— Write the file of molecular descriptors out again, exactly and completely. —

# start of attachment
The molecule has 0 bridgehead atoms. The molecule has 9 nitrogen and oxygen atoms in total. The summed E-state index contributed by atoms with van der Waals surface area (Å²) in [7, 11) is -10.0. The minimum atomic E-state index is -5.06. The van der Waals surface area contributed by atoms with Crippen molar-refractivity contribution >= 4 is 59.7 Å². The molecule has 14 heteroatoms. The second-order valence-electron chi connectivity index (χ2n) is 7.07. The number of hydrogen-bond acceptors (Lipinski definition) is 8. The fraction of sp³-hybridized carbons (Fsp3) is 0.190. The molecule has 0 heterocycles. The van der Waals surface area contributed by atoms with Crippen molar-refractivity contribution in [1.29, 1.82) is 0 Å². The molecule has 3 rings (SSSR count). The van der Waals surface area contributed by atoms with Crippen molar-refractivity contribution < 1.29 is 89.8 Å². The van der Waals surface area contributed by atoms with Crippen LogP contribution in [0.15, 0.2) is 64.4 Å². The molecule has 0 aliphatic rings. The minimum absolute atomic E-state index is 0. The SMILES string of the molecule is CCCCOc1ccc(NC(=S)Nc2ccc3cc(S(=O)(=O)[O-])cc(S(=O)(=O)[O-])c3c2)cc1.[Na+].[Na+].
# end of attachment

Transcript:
The molecule has 0 bridgehead atoms. The molecule has 9 nitrogen and oxygen atoms in total. The summed E-state index contributed by atoms with van der Waals surface area (Å²) in [7, 11) is -10.0. The minimum atomic E-state index is -5.06. The van der Waals surface area contributed by atoms with Crippen molar-refractivity contribution >= 4 is 59.7 Å². The molecule has 14 heteroatoms. The second-order valence-electron chi connectivity index (χ2n) is 7.07. The number of hydrogen-bond acceptors (Lipinski definition) is 8. The fraction of sp³-hybridized carbons (Fsp3) is 0.190. The molecule has 0 heterocycles. The van der Waals surface area contributed by atoms with Crippen molar-refractivity contribution in [1.29, 1.82) is 0 Å². The molecule has 3 rings (SSSR count). The van der Waals surface area contributed by atoms with Crippen molar-refractivity contribution < 1.29 is 89.8 Å². The van der Waals surface area contributed by atoms with Crippen LogP contribution in [0.15, 0.2) is 64.4 Å². The molecule has 0 aliphatic rings. The minimum absolute atomic E-state index is 0. The SMILES string of the molecule is CCCCOc1ccc(NC(=S)Nc2ccc3cc(S(=O)(=O)[O-])cc(S(=O)(=O)[O-])c3c2)cc1.[Na+].[Na+].